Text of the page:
Friday, July 06, 2007


Who Enforces the Constitution?

We often speak and write with glowing praise about the wise men who drafted our federal constitution. It is said to be a wonderful document, 220 years old, and a model for every country that has adopted a democratic form of government since 1787. All that said, I believe that there are some features that our constitution lacks. The framers were not foresighted enough to see every possibility.

For starters, the enforcement mechanism is weak. "Congress shall make no law ..." etc., regarding freedom of speech, establishment of a religion, etc. Well, suppose Congress does make such a law? What then?

The framers supposed that the President would use the power of the veto to prevent any such unconstitutional law from taking effect. We've seen how well that idea works in practice.

Chief Justice John Marshall discovered (or invented?) another way of stopping unconstitutional laws from taking effect. He asserted the principle of judicial review of laws and other acts of the legislative and executive branches of government. That has worked a little better, but it's not perfect.

Thomas Jefferson (a dangerous radical if there ever was one) had the idea that the people would demonstrate and rise in revolt against an unconstitutional or otherwise unjust law. He argued that there should be such a revolution every generation or so and that the new constitution would have a rather short life span. That idea went nowhere, also.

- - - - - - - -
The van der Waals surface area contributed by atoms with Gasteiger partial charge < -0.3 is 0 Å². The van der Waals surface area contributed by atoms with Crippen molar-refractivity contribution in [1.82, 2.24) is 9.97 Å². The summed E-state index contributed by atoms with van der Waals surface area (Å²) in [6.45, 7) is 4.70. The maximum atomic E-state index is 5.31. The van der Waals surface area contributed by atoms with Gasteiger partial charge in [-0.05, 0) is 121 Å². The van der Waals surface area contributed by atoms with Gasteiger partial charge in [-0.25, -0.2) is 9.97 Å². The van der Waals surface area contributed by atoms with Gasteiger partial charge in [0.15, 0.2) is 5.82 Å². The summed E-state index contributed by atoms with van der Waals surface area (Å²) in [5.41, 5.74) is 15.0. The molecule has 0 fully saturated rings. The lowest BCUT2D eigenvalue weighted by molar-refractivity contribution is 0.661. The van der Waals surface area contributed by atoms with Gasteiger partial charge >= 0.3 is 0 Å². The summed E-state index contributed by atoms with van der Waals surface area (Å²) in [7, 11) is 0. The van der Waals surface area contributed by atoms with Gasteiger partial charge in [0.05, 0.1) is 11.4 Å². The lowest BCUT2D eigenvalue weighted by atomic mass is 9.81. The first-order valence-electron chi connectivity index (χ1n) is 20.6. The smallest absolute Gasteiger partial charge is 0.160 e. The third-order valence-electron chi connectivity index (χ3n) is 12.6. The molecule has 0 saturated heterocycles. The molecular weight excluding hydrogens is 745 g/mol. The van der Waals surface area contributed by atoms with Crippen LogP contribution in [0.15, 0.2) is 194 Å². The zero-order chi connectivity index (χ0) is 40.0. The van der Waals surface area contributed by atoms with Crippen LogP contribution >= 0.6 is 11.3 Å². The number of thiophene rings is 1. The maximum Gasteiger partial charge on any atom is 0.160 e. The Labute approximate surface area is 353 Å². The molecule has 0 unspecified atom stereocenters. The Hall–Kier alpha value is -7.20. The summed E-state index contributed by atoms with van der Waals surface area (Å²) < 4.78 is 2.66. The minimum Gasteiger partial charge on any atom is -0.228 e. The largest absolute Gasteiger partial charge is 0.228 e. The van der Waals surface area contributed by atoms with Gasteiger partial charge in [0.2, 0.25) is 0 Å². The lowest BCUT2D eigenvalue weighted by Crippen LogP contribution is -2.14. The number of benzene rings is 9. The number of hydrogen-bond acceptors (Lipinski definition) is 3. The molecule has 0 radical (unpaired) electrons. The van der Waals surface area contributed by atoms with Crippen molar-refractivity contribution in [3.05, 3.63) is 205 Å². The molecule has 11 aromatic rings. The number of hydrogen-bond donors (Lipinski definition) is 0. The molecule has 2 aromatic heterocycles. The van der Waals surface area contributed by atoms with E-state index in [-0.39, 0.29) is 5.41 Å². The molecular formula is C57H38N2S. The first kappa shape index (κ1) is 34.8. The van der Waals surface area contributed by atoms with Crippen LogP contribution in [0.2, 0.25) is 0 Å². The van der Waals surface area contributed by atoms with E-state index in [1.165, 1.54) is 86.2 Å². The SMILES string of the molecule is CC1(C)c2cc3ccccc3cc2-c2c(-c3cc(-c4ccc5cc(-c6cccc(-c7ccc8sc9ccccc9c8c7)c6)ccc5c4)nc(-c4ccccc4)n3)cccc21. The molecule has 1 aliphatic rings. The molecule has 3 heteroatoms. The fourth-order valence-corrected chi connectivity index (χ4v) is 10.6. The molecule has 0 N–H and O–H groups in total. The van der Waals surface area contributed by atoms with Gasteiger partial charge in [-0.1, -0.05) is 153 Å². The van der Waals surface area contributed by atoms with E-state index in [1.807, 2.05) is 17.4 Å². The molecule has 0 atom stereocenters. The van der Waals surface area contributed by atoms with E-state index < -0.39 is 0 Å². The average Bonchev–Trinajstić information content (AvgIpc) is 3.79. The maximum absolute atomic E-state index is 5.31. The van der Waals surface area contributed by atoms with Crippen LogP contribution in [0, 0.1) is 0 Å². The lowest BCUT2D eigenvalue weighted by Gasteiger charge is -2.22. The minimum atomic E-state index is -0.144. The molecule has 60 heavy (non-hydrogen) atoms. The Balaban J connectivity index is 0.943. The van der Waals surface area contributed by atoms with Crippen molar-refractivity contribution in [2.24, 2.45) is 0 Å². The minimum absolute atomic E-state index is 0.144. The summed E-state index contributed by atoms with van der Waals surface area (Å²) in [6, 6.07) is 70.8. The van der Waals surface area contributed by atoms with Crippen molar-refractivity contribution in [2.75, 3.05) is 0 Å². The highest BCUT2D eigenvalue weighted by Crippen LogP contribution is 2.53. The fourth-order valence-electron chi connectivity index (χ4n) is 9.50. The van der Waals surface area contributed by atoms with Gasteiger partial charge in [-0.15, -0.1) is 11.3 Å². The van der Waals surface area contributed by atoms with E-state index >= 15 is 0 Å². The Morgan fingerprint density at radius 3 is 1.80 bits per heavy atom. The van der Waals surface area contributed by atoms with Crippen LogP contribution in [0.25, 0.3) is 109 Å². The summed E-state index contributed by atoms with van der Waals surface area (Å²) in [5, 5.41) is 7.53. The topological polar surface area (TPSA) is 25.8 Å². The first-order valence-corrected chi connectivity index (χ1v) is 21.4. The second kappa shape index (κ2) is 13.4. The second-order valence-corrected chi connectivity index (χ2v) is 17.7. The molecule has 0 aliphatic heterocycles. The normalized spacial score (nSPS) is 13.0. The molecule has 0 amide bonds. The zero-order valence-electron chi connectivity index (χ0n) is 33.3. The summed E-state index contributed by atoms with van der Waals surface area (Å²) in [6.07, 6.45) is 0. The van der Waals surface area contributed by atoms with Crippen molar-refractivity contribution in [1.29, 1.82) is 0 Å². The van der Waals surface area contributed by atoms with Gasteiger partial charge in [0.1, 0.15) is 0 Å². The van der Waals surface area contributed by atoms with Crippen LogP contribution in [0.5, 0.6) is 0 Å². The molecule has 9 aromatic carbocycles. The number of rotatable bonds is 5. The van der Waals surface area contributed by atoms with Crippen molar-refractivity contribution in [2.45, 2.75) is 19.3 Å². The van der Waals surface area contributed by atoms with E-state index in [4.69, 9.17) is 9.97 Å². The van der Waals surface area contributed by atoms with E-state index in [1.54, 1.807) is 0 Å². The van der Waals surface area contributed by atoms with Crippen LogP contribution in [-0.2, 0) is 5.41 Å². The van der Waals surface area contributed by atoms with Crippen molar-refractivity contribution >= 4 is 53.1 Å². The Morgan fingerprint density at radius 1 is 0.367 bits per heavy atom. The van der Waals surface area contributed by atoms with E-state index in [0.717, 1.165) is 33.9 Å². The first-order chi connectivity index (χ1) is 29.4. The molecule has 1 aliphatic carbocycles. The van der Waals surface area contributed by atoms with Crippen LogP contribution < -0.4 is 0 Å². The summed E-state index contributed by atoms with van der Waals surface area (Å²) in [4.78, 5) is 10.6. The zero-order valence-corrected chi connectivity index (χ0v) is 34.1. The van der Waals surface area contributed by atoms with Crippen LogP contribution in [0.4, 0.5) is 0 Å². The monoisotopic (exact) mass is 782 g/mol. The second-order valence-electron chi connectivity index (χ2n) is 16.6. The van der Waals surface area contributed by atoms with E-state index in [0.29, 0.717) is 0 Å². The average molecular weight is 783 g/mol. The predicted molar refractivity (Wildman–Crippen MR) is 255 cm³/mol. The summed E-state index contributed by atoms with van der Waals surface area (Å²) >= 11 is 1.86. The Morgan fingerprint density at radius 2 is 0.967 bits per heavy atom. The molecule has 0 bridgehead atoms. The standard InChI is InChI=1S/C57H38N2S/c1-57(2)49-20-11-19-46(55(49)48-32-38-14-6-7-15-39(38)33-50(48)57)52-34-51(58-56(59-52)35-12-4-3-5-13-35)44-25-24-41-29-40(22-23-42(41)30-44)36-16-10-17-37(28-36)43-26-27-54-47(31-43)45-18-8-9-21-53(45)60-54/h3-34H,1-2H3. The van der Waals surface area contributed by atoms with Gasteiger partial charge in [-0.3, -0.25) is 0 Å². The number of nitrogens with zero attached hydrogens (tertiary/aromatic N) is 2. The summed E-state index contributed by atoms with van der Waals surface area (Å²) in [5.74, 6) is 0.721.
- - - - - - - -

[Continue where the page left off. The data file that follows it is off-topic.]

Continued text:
Unlike the constitutional courts in some countries, our own Supreme Court does not review legislation until someone has brought a lawsuit against it. An obviously unconstitutionl law or act of a President can stand until someone brings a suit to the Court and the Court decides to strike down the act or law. This method of enforcing the constitution is limited by the requirement that the person bringing the suit to the Court has "standing," or can show that he or she has been harmed because of the law.

In recent times the Court has made it very difficult to bring such suits forward because of the "standing" requirement. Recently an action by the President that involves awarding federal money to certain religious groups was challenged in court by a group supported by the ACLU. A federal court ordered the suit dismissed because the plaintiffs lacked "standing." The plaintiffs were arguing that some of their tax money was going to support religious organizations and that such support violates the First Amendment proscription on the establishment of a religion. I suppose that the court reasoned that simply having one's tax money spent on supporting a religion that one doesn't believe in does not constitute harm. It's like arguing that my tax money shouldn't be spent on a wrong war in Iraq. Once you've paid your taxes, the money isn't yours any more and what the government does with it is not subject to your beliefs.

I also disagree with the decision of the President to spend federal money in supporting his favorite faith-based groups. Even though Congress hasn't established a religion, this spending clearly favors certain religious groups over others. Perhaps the suit should have been initiated by a religious group that does not share in the President's largesse.

The conclusion is that the existing mechanisms of enforcing the constitution do not always work. Is it time for one of Thomas Jefferson's revolutions?

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